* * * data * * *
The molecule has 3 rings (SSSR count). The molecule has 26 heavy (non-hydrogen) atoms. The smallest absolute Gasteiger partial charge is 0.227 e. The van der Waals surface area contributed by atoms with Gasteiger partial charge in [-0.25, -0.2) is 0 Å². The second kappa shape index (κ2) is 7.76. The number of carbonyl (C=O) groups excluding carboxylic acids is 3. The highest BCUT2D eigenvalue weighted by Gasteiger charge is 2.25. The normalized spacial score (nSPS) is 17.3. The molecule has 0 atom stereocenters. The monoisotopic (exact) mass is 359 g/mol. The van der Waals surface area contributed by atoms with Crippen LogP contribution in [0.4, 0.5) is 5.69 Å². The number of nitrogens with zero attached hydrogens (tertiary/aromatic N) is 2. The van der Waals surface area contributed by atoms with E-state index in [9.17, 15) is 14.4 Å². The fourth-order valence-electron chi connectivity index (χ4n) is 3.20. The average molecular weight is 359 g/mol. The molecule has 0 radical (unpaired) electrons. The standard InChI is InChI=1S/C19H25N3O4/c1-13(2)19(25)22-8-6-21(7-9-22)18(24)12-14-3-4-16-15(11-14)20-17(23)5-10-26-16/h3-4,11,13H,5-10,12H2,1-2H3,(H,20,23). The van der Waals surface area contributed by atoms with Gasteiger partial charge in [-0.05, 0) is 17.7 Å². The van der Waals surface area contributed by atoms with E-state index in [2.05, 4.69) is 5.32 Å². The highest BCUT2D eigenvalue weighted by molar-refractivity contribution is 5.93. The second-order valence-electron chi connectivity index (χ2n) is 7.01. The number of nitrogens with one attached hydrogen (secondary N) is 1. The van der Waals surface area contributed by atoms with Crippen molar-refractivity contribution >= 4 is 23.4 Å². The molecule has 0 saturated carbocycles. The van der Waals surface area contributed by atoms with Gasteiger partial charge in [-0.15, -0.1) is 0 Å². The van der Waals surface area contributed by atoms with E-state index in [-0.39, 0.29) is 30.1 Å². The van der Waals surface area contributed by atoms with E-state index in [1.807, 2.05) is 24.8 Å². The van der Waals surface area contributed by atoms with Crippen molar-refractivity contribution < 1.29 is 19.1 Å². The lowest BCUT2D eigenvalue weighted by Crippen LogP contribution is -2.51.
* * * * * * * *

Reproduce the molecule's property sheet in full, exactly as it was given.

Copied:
The molecule has 3 rings (SSSR count). The molecule has 26 heavy (non-hydrogen) atoms. The smallest absolute Gasteiger partial charge is 0.227 e. The van der Waals surface area contributed by atoms with Gasteiger partial charge in [-0.25, -0.2) is 0 Å². The second kappa shape index (κ2) is 7.76. The number of carbonyl (C=O) groups excluding carboxylic acids is 3. The highest BCUT2D eigenvalue weighted by Gasteiger charge is 2.25. The normalized spacial score (nSPS) is 17.3. The molecule has 0 atom stereocenters. The monoisotopic (exact) mass is 359 g/mol. The van der Waals surface area contributed by atoms with Crippen LogP contribution in [0.4, 0.5) is 5.69 Å². The number of nitrogens with zero attached hydrogens (tertiary/aromatic N) is 2. The van der Waals surface area contributed by atoms with E-state index in [9.17, 15) is 14.4 Å². The fourth-order valence-electron chi connectivity index (χ4n) is 3.20. The average molecular weight is 359 g/mol. The molecule has 0 radical (unpaired) electrons. The standard InChI is InChI=1S/C19H25N3O4/c1-13(2)19(25)22-8-6-21(7-9-22)18(24)12-14-3-4-16-15(11-14)20-17(23)5-10-26-16/h3-4,11,13H,5-10,12H2,1-2H3,(H,20,23). The van der Waals surface area contributed by atoms with Gasteiger partial charge in [-0.05, 0) is 17.7 Å². The van der Waals surface area contributed by atoms with E-state index in [2.05, 4.69) is 5.32 Å². The highest BCUT2D eigenvalue weighted by molar-refractivity contribution is 5.93. The second-order valence-electron chi connectivity index (χ2n) is 7.01. The number of nitrogens with one attached hydrogen (secondary N) is 1. The van der Waals surface area contributed by atoms with Crippen molar-refractivity contribution >= 4 is 23.4 Å². The molecule has 0 saturated carbocycles. The van der Waals surface area contributed by atoms with Gasteiger partial charge in [-0.15, -0.1) is 0 Å². The van der Waals surface area contributed by atoms with E-state index in [-0.39, 0.29) is 30.1 Å². The van der Waals surface area contributed by atoms with E-state index in [1.807, 2.05) is 24.8 Å². The van der Waals surface area contributed by atoms with Crippen molar-refractivity contribution < 1.29 is 19.1 Å². The lowest BCUT2D eigenvalue weighted by Crippen LogP contribution is -2.51.